I get more compliments for my potato salad than any other dish. It’s a deep South version, I must admit, but that’s not to say I don’t like the creamy New Orleans-style with fewer ingredients.
The local spud recipe is mixed hot, more like mashed potatoes, while the key to my mother’s Memphis-style version is cooling the potatoes first to keep the main ingredient in whole pieces. I cheat a little by mashing one potato to add a creamy touch.
Either way, you’ve got the perfect side dish for anything you serve at Carnival parties. Potato salad pairs perfectly with brisket, fried chicken, gumbo and finger sandwiches. Some people even put it in their gumbo, but I prefer gumbo without mayonnaise. Some misguided Memphis upbringing, I suppose.
I always make potato salad when my husband’s high school friend visits. We eat it for dinner and by the next morning, it has all disappeared.
But that’s not the only dish in demand on Mardi Gras. We now have Hubig pies back to go with our Popeye’s fried chicken. Our host for many parades has his personalized theme stamped on each pie. We New Orleanians are a stubborn lot. When something disappears from our diet, we find a way to get it back. Remember Creole cream cheese? And McKenzie’s king cakes that survived the closing of McKenzie’s.
This year we’ll probably see a few Popeye’s chicken sandwiches on the streets and, yes, they go perfectly with potato salad. When they came out a few months ago, Popeye’s had to stop selling them for a while to catch up with demand. Good luck, Popeye’s. Get your fryers rollin’.
Another item that disappears quickly from a parade party buffet is the deviled eggs. You can’t make enough of those for a boisterous crowd. And peeled shrimp with cocktail sauce and toothpicks. Put a plate of those down and a tornado hits it.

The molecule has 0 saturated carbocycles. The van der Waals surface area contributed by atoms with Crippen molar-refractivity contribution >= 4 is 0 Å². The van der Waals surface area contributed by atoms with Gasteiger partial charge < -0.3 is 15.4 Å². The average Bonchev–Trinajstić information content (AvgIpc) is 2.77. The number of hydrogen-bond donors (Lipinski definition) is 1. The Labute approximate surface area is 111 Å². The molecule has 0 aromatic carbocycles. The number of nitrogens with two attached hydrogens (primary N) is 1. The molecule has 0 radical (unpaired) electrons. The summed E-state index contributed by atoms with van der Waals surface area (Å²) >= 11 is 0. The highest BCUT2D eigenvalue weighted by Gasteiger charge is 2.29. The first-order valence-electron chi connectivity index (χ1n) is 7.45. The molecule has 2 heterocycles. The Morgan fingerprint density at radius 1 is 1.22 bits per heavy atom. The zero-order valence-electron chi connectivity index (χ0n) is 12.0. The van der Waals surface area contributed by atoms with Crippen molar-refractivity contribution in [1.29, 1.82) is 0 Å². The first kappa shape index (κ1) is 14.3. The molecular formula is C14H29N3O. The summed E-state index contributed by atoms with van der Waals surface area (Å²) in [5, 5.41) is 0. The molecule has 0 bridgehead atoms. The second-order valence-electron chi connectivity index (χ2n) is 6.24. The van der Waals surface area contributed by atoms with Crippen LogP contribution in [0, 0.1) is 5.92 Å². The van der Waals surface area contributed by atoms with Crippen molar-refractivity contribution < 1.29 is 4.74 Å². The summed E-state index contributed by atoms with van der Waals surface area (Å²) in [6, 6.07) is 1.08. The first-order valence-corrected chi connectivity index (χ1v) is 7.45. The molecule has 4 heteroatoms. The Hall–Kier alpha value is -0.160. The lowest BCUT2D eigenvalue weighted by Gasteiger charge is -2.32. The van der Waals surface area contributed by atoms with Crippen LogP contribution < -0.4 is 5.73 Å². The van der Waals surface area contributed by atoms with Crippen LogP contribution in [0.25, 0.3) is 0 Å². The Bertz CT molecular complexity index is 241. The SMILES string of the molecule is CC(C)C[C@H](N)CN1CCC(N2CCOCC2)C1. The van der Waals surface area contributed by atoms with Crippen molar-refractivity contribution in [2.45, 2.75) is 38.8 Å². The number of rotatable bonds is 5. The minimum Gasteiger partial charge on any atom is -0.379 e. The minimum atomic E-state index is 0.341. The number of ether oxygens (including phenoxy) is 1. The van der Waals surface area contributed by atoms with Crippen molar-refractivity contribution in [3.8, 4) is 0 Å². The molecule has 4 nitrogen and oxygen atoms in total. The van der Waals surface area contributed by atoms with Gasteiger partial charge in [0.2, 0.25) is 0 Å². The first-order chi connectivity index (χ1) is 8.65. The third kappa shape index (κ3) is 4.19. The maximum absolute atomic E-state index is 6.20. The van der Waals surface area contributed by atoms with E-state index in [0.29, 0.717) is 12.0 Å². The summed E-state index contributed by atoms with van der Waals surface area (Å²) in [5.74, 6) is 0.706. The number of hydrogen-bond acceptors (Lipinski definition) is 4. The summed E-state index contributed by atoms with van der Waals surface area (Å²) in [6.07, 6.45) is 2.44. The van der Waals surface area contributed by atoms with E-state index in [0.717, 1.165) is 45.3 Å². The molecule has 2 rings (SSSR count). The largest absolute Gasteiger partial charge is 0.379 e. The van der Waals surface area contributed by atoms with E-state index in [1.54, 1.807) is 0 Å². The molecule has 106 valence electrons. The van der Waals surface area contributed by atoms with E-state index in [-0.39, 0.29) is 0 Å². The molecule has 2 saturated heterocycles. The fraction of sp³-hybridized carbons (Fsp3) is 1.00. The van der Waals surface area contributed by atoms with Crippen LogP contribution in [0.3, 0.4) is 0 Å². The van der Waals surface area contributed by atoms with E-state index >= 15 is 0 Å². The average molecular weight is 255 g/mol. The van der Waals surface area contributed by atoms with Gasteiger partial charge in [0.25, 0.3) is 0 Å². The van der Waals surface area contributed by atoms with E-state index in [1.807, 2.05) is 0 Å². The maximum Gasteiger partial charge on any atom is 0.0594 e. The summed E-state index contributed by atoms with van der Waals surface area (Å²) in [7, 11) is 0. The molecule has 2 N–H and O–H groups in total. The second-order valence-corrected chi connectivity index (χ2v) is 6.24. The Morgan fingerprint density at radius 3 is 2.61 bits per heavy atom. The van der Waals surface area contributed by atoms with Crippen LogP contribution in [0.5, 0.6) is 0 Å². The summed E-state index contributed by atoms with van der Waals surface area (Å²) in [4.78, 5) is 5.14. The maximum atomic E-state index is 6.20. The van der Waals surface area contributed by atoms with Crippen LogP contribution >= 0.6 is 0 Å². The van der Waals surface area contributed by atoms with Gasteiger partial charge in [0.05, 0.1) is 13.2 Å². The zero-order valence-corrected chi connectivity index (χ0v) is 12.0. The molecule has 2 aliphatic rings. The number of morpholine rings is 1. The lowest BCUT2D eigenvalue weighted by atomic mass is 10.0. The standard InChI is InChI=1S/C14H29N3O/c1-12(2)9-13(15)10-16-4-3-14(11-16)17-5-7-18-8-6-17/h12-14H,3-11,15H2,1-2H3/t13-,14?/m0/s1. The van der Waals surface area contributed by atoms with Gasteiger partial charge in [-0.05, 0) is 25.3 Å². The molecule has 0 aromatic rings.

I know that king cakes are everywhere you look. But, really, how much king cake can a person eat? I figure most partiers will take king cake, chips-and-dip or crackers with some kind of cheese. So, if I’m not taking brisket, one of my regulars, I like to focus on something like stuffed celery or salad. It can be a welcome treat for carb-laden buffets. One thing for sure, whatever you take to a parade party will get eaten because everybody’s hungry during the season.
So go ahead and double this potato salad recipe.
6 large russet potatoes
6 large eggs, boiled
1 medium kosher pickle, chopped
3 tablespoons pimentos or roasted red peppers, chopped
1 small onion, chopped
1 bell pepper, chopped
2 stalks celery, chopped
½ teaspoon salt
½ teaspoon freshly ground black pepper to taste
1 ½ teaspoon Creole seasoning
½ teaspoon garlic powder
½ teaspoon paprika
¼ teaspoon celery salt
4 tablespoons mayonnaise
1 tablespoon mustard
4 tablespoons extra-virgin olive oil
1 teaspoon vinegar
1. Boil potatoes in a large pot until fork tender. Peel when cool enough to handle. Mash 1 potato with a fork. Cut remaining potatoes into ½-inch cubes and let them cool. Save 1 egg for decorating top of potato salad and chop remaining 5.
2. Place mashed potato in bottom of a large mixing bowl. Add cooled chopped potato and chopped eggs. Add onions, bell pepper and celery and toss.
3. Add remaining ingredients and toss to mix thoroughly. Place in serving bowl. Decorate top with horizontal slices of remaining egg and thin strips of bell pepper and pimento or roasted bell peppers. Sprinkle lightly with paprika. Serves 8 to 10
Note: To maximize nutritional value of potato salad, use red potatoes and leave the skins on.
Potato salad is believed to have originated in Germany as well as other parts of Europe. Germans serve the salad hot with a different dressing. Americans usually serve it cold or at room temperature.